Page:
Flashcards in Immunity Deck (50)
What is an antigen?
Any foreign molecule leading to the production of antibodies.
What is an antibiotic?
A type of antibacterial compound.
Bacteria-specific drug that slows or prevents bacterial reproduction.
What is the lymphatic system?
Composed of lymph nodes and lymphatics.
Drains tissue fluid back into normal circulation.
Liquid that drains away from the tissue fluid cells into lymph vessels.
Contains a high number of lymphocytes.
What are leukocytes?
White blood cells.
Capable of amoeboid movement.
Includes phagocytes and lymphocytes.
What are antibodies?
Protein molecules produced by B cells in response to an antigen
What are lymphocytes?
A type of white blood cell.
Involved in adaptive immunity.
Produced in the bone marrow and mature as either B cells or T cells.
What is lysozyme?
Enzyme produced in body secretions.
Digests peptidoglycan in bacterial cell walls.
What is phagocytosis?
A form of endocytosis carried out by some white blood cells.
What is a lysosome?
Vesicle containing hydrolytic enzymes
When is a phagosome formed?
During phagocytosis through the fusion of a lysosome and foreign matter
What is epidemiology?
The study of how often diseases occur in different groups of people and why.
Protection from pathogens/disease.
Presence of, or the ability to produce, large numbers of specific antibodies in the blood.
What is a vaccine?
Sample of antigen that increases immunity.
Gives the ability to produce, or increases the amount of, specific antibodies in the blood.
Define "herd immunity"
Protection of vulnerable non-immune individuals in a population due to a high level of immunity in the population as a whole.
What is the specific immune system?
Kills invading pathogens, but also remembers the pathogen's features so that it can be killed quickly on subsequent infections
Only vertebrates have specific immunity.
What is self/non-self recognition?
The ability to detect and produce antibodies against foreign antigens and not against the organism's own cells.
Define "antibody mediated"
A type of specific immunity conducted by B cell produced antibodies against antigens identified as non-self.
Commonly used against bacteria/fungi/free virions.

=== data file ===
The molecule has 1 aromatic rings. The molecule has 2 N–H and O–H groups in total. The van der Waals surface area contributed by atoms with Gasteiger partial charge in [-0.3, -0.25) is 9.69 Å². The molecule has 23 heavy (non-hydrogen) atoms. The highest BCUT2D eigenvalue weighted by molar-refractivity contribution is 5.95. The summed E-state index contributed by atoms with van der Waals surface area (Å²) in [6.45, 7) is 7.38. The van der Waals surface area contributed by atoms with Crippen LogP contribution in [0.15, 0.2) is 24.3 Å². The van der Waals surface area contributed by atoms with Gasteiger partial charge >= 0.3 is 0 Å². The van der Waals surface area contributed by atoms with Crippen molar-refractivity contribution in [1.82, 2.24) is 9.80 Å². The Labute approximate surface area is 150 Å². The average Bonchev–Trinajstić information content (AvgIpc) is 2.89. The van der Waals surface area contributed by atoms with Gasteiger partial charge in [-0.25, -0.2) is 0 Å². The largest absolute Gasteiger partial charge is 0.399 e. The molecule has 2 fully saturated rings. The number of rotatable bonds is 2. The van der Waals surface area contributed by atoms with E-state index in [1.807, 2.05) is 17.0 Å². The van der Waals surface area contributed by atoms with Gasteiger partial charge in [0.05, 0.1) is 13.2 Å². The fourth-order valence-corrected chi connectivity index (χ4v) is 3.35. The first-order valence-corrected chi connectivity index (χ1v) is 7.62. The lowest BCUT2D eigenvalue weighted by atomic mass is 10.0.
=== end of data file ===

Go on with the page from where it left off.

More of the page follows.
Define "cell mediated"
A type of specific immunity coordinated by T cells.
Commonly used against invaders present in cells.
Define "clonal selection"
Lymphocytes sensitive to antigen reproduce much more rapidly than others, leading to a build up of antigen specific cells large enough to mount an immune response. (PLASMA cells)
Define "antigen presentation"
Consists of ingestion and partial digestion of the antigen by an antigen presenting cell - followed by presentation of fragments on the cell surface to lymphocytes.
What is MHC?
Major histocompatibility complex.
Extrinsic cell proteins that present fragments of proteins on the surface for self/non-self recognition.
Many features of the immune system reflect...
The evolutionary struggle ("arms race") between microbes and hosts as each tries to overcome the other.
How many lines of protection do humans have against invading pathogens?
What is the first line of defense that humans have against invading pathogens?
The skin and associated chemicals stop microbes from entering the body.
What is the second line of defense that humans have against invading pathogens?
The non-specific immune system
Phagocytes quickly destroy microbes that pass the first line of defense.
What is the third line of defense that humans have against invading pathogens?
The specific immune system
Lymphocytes kill any microbes that pass the second line of defense and remain on guard for future attacks.
Define "innate immunity"
Refers to non-specific defense mechanisms that come into play immediately or within hours of an antigen's appearance in the body.
Define "adaptive immunity"
More complex than innate. Antigen is processed and recognized leading to the creation of an "army" of immune cells.